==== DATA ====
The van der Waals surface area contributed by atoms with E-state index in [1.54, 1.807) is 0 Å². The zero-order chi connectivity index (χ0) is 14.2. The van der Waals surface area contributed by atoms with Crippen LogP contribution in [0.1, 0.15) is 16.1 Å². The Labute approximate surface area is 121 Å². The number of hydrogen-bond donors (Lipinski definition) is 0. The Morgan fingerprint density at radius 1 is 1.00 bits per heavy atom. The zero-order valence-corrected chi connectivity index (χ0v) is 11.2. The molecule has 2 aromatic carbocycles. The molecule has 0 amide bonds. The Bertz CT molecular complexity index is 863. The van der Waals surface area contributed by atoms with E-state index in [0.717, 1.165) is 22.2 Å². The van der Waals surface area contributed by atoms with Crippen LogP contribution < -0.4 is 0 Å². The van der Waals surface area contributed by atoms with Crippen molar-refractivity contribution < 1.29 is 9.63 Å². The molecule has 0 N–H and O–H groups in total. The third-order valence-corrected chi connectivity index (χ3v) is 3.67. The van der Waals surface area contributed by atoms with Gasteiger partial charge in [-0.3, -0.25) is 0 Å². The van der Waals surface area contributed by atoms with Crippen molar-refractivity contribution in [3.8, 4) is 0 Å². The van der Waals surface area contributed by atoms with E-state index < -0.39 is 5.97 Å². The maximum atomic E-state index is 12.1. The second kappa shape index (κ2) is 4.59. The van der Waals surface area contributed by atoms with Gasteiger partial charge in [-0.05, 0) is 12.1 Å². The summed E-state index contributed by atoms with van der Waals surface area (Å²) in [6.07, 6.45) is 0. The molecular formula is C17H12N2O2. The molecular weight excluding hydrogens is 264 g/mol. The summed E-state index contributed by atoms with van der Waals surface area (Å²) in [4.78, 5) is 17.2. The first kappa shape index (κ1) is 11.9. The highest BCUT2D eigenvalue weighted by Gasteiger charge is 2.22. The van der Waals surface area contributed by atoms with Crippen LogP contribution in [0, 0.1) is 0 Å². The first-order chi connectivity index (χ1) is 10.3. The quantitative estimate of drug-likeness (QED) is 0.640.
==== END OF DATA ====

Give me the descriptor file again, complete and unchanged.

The van der Waals surface area contributed by atoms with E-state index in [1.54, 1.807) is 0 Å². The zero-order chi connectivity index (χ0) is 14.2. The van der Waals surface area contributed by atoms with Crippen LogP contribution in [0.1, 0.15) is 16.1 Å². The Labute approximate surface area is 121 Å². The number of hydrogen-bond donors (Lipinski definition) is 0. The Morgan fingerprint density at radius 1 is 1.00 bits per heavy atom. The zero-order valence-corrected chi connectivity index (χ0v) is 11.2. The molecule has 2 aromatic carbocycles. The molecule has 0 amide bonds. The Bertz CT molecular complexity index is 863. The van der Waals surface area contributed by atoms with E-state index in [0.717, 1.165) is 22.2 Å². The van der Waals surface area contributed by atoms with Crippen LogP contribution < -0.4 is 0 Å². The van der Waals surface area contributed by atoms with Crippen molar-refractivity contribution < 1.29 is 9.63 Å². The molecule has 0 N–H and O–H groups in total. The third-order valence-corrected chi connectivity index (χ3v) is 3.67. The van der Waals surface area contributed by atoms with Gasteiger partial charge in [-0.3, -0.25) is 0 Å². The van der Waals surface area contributed by atoms with Crippen molar-refractivity contribution in [3.8, 4) is 0 Å². The van der Waals surface area contributed by atoms with E-state index < -0.39 is 5.97 Å². The maximum atomic E-state index is 12.1. The second kappa shape index (κ2) is 4.59. The van der Waals surface area contributed by atoms with Gasteiger partial charge in [-0.05, 0) is 12.1 Å². The summed E-state index contributed by atoms with van der Waals surface area (Å²) in [6.07, 6.45) is 0. The molecular formula is C17H12N2O2. The molecular weight excluding hydrogens is 264 g/mol. The summed E-state index contributed by atoms with van der Waals surface area (Å²) in [4.78, 5) is 17.2. The first kappa shape index (κ1) is 11.9. The highest BCUT2D eigenvalue weighted by Gasteiger charge is 2.22. The van der Waals surface area contributed by atoms with Crippen LogP contribution in [0, 0.1) is 0 Å². The first-order chi connectivity index (χ1) is 10.3. The quantitative estimate of drug-likeness (QED) is 0.640.